Shane Jacobs from the David Clark Company gave a fascinating talk about the suits used for Red Bull Stratos. The record-breaking space dive from 39 kilometers altitude posed specific challenges and requirements. For example, typical pressure suits place the wearer in a seated geometry, which may be perfect for U2 pilots but not for Felix Baumgartner, who had to go from a seated position to standing and then to skydiving position. His suit had a number of other unique advancements like an integrated oxygen delivery system that ensures CO2 washout while minimizing visor fogging and consumable usage. It was outfitted with accelerometers, cameras, GPS, antennas, boot heaters, and glove mirrors too for added visibility too. Some of the innovative modifications made for his suit will make it into the David Clark Company's next production model suits primarily aimed at commercial suborbital clients.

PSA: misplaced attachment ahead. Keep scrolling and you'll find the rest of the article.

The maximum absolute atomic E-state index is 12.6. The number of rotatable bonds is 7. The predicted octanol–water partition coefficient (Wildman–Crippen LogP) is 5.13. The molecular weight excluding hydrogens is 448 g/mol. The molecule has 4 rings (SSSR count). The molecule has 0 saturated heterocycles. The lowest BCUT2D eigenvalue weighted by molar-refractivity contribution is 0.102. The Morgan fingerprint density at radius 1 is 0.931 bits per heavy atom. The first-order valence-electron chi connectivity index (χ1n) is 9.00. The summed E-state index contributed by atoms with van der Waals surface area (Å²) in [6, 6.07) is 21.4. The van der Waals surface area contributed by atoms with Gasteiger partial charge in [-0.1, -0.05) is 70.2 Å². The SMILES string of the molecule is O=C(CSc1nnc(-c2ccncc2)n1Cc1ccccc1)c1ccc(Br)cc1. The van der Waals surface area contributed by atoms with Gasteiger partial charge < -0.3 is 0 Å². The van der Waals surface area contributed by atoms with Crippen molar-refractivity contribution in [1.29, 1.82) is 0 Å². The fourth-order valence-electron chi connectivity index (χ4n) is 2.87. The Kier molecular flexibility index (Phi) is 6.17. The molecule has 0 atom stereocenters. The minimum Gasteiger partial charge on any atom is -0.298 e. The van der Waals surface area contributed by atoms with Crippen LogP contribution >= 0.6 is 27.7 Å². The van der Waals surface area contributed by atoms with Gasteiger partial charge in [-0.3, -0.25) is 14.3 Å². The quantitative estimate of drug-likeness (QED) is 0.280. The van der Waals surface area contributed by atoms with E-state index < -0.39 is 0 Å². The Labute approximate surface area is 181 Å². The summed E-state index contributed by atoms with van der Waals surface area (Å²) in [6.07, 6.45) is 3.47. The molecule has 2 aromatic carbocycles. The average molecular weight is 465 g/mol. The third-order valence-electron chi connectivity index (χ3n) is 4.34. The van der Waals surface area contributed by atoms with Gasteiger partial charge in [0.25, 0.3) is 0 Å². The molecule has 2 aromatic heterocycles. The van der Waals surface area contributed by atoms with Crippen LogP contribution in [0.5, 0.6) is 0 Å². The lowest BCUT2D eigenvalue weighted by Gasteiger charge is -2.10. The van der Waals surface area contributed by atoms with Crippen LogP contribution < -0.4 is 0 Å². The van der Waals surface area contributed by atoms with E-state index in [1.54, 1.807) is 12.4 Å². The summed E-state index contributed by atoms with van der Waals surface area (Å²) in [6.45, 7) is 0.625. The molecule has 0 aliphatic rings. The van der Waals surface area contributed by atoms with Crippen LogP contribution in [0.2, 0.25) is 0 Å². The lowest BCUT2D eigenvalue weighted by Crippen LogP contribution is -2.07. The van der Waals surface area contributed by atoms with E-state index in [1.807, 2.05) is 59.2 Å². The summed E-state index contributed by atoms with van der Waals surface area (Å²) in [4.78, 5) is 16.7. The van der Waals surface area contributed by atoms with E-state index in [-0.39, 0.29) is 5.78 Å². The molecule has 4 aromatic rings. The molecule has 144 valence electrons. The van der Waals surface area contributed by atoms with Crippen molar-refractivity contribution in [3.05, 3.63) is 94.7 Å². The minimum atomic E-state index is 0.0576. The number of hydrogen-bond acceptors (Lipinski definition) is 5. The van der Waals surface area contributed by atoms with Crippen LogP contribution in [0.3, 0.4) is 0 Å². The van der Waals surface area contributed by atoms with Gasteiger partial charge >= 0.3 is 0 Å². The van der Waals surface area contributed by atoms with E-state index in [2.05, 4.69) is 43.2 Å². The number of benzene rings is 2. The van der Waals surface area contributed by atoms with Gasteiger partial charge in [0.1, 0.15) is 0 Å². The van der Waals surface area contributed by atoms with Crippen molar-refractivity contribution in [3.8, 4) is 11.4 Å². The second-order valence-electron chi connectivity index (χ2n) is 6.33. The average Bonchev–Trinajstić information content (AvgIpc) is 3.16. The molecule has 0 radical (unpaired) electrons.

Speaking of commercial applications, David Graziosi from ILC Dover presented a very interesting talk about partial pressure suit design considerations for the commercial spaceflight market. He identified five factors that will be particularly important for space tourists: cost, safety, aesthetics, comfort, and performance. There are tradeoffs in each area. For example, what part of the suit should be considered reusable vs. consumable by each wearer (to take home as a souvenir)? Either the undergarment or overgarment could become the wearer's after the flight, with the overgarment even having the branding of the company and customizations like name tags. Space tourists will be paying a lot of money to fly, so they don't want the experience compromised by an uncomfortable suit either. Since they'll likely be sitting for a long time strapped into a seat, it's important that the suit regulate temperature well, not smell bad, be ergonomically sound, and allow the wearer to control comfort to some degree.